News Column

Hi-tech Ford Fiesta Is a Safe Bet

Dec 28, 2012
Ford Fiesta

It's every parent's nightmare but now Ford has come up with a way of keeping young drivers as safe as possible behind the wheel.

A device called MyKey is being introduced on the latest Fiesta and it is designed to stop excessive speeding and other dangerous practices on the road such as playing music too loud.

The set-up is one of a series of hi-tech features Ford is rolling out on the latest version of its top-selling model alongside a set of economical new engines to keep the Fiesta ahead of the game.

With the line-up running from Pounds 9,795 to Pounds 17,545 the entry price for the new Fiesta is unchanged but higher grade models are moving upmarket with the introduction of Titanium X trim at the top of the range.

It will be in showrooms in the next few weeks and heralds some class-leading features including an active safety system to prevent low speed shunts in traffic.

No fewer than six of the 14 engines Ford is using in the new car come with tax-free emissions below 100g/km and one - the 1.6-litre diesel ECOnetic - is rated at 87g/km making it one of the cleanest cars around with average fuel economy of 85mpg.

The new Fiesta is also available with Ford's award-winning one- litre EcoBoost engine in either 100 or 125ps power settings.

We have just tried out the higher powered EcoBoost in a three- door Titanium trim Fiesta priced from Pounds 15,445. The car is fitted with a stop-start system as standard and comes as a five- speed manual.

The engine may be only a three cylinder but thanks to turbocharging it is a lively performer, never flat throughout the rev range and with a 0 to 60mph acceleration time of 9.4 seconds it is the quickest of the new crop of Fiestas.

Ford is also claiming average fuel consumption of 65.7mpg, although we fell way short managing only 42 to the gallon on an 80- mile run but much of that was on motorways.

For the first time Ford will also be using a non-turbo version of the three-cylinder engine and it will feature in Zetec and Titanium versions of the Fiesta priced from Pounds 13,045.

While slower - it develops 80ps and 0 to 60mph takes almost 15 seconds - it also uses a stop-start system which Ford claims results in the same fuel economy as the turbo and matching emissions at 99g/ km.

When it comes to ride and handling the Fiesta has always been a fine mover yet the new car is even sharper than the current version.

From a styling point of view the new Fiesta has a completely different nose with a five slotted grille sitting above the bumper. It also has a restyled bonnet and the overall effect has been to make it appear much more grown up.

Other changes include revamped rear light clusters and a more pronounced tailgate spoiler but otherwise it is the same as the present model which was introduced four years ago.

The extensive engine line-up - which also includes a new 1.5- litre diesel priced from Pounds 13,395 - and the additional equipment are part of a major makeover which will broaden the Fiesta's appeal to drivers young and old while also increase its profile among downsizers who want a smaller car with plenty of features and innovation.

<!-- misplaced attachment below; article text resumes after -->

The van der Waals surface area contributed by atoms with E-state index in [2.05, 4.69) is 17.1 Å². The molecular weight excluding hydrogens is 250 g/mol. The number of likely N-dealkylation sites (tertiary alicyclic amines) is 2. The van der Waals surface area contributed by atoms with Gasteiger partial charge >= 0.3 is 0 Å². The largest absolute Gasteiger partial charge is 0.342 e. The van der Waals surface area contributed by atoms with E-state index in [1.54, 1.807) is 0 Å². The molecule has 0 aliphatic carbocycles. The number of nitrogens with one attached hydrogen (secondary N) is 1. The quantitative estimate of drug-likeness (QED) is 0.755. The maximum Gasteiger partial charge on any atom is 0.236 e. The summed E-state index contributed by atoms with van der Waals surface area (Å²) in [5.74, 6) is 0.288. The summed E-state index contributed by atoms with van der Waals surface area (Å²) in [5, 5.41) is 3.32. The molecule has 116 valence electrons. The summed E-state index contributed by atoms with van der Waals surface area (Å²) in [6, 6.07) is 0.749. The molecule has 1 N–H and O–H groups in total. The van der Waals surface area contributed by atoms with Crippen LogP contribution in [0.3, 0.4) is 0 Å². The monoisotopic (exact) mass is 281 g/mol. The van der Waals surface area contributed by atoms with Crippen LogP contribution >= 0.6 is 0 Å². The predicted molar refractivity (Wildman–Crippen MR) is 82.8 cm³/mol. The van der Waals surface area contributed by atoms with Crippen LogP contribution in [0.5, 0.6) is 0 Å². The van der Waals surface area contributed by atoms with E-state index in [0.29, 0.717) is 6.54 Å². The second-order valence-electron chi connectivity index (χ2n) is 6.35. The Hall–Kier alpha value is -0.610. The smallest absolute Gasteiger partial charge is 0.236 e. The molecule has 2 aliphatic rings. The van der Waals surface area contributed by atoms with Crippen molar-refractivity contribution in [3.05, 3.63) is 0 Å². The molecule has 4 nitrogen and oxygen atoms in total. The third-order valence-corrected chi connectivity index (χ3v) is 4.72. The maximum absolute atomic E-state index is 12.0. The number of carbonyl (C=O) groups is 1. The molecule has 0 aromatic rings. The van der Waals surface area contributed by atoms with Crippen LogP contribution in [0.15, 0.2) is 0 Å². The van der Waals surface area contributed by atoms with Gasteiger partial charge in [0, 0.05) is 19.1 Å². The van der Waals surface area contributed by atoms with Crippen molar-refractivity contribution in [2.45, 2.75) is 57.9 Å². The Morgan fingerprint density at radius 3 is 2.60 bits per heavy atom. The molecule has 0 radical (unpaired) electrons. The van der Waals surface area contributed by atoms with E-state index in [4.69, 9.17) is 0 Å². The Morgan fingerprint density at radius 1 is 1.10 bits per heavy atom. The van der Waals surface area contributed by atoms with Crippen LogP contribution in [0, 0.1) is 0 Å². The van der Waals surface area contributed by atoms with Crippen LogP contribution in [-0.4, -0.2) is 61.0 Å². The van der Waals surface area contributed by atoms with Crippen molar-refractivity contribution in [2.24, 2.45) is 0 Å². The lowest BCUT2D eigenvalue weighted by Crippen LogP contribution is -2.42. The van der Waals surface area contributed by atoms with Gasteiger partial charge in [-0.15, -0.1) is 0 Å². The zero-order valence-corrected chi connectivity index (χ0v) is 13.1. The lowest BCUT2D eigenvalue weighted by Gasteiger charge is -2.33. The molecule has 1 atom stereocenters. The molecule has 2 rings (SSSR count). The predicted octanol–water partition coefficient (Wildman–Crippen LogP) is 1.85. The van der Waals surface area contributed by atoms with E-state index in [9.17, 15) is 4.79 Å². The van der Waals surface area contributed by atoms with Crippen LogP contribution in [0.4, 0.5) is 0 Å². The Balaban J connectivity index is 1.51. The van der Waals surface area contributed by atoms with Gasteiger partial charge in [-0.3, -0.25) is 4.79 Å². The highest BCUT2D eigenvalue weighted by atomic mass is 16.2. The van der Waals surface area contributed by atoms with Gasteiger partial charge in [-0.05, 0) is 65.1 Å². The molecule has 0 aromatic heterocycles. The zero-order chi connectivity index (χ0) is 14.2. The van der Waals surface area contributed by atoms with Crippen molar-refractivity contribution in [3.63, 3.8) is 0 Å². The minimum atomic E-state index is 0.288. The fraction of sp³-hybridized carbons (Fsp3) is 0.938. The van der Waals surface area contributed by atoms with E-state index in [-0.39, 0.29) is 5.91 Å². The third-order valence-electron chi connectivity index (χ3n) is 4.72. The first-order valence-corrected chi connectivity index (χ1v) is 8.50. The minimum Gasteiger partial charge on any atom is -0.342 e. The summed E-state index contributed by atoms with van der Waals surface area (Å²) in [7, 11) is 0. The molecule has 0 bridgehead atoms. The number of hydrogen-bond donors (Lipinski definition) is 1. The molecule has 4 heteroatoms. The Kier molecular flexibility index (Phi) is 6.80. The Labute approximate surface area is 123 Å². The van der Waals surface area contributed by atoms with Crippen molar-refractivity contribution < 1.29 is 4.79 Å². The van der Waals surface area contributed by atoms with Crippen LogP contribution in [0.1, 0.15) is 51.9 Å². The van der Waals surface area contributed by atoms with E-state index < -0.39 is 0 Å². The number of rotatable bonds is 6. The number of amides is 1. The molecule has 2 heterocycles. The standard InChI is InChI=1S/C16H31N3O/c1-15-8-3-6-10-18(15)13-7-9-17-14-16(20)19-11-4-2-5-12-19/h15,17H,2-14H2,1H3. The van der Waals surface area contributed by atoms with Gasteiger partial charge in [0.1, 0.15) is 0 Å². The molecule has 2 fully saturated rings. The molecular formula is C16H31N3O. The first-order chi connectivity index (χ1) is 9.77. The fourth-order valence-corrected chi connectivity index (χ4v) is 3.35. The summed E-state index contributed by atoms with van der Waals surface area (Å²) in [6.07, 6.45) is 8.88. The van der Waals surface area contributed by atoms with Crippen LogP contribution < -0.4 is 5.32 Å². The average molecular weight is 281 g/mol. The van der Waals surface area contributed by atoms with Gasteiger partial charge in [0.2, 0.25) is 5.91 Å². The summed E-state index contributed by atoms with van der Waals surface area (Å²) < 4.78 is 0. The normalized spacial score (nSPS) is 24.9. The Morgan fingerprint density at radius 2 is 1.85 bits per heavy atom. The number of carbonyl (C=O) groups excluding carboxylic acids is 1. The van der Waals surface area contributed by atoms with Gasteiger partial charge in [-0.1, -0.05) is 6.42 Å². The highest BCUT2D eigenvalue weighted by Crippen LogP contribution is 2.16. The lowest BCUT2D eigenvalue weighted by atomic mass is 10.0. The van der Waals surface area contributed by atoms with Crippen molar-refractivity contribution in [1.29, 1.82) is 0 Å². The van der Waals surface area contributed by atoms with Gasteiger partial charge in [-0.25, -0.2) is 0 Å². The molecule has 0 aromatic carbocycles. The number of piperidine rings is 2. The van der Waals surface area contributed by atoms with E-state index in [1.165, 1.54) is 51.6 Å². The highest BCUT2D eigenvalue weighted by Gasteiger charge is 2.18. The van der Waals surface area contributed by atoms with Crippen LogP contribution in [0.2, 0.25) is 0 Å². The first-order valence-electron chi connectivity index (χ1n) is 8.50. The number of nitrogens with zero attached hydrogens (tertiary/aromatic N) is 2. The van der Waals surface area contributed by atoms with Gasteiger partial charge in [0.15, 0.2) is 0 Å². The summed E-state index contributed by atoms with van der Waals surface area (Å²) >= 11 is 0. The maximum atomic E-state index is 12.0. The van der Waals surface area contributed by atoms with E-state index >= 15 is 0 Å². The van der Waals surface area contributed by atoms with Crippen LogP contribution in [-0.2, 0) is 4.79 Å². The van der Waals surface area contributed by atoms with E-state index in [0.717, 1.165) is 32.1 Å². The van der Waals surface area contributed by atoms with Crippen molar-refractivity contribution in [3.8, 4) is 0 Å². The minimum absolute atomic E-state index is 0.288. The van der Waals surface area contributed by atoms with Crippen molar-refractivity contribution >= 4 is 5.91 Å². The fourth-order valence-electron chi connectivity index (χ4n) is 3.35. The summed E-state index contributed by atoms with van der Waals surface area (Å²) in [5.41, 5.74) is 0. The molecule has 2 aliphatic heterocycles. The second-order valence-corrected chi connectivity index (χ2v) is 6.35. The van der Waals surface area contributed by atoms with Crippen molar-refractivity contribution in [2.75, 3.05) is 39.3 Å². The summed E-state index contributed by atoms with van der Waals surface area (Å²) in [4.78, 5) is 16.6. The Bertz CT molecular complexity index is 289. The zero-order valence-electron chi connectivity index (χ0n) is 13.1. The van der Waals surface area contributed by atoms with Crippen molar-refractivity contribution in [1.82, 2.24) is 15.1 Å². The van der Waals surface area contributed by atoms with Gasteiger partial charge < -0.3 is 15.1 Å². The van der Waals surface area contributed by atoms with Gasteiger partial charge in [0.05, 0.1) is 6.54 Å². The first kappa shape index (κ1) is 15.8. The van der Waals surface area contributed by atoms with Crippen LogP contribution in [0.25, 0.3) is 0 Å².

The MyKey device is being fitted to all Fiestas while Ford's SYNC communications and entertainment technology, which includes automatic emergency assistance in the event of an accident, is standard on higher specification versions and a Pounds 200 option on all but the entry level Fiesta Studio.

Seldom has a mid-life refresh included such sweeping changes and without a doubt MyKey is a breakthrough.

Developed originally for Ford's American models it is being introduced into Europe under the company's "One Ford" global strategy and allows the main keyholder to programme the car to reduce risks by preventing the deactivation of safety systems such as stability and traction controls and restricting the maximum speed to 80mph.

The most common cause of serious accidents involving drivers under the age of 25 is excessive speed and Ford wants parents of young drivers to promote safer driving by using the MyKey to place restrictions on the car.

Other elements prevent the sound system from being played if seatbelts are not fastened, limit the volume of the audio player to stop music blaring out, give early warning of fuel running low and emit audio alerts when certain speeds are reached between 40 and 80mph.

The restrictions can be selected one by one and once programmed are stored in the car's memory to be activated when the secondary keyholder gets into the vehicle.

The settings can be overridden only from the main key and according to Ford a survey of more than 6,000 parents of young drivers across Europe revealed that more than half would be more likely to allow a teenage son or daughter to drive a MyKey-enabled car.

In America MyKey has proved so popular it is now standard on most new Fords and in Europe Ford plans to introduce the system across its range by 2015.



Source: (C) 2012 South Wales Echo. via ProQuest Information and Learning Company; All Rights Reserved


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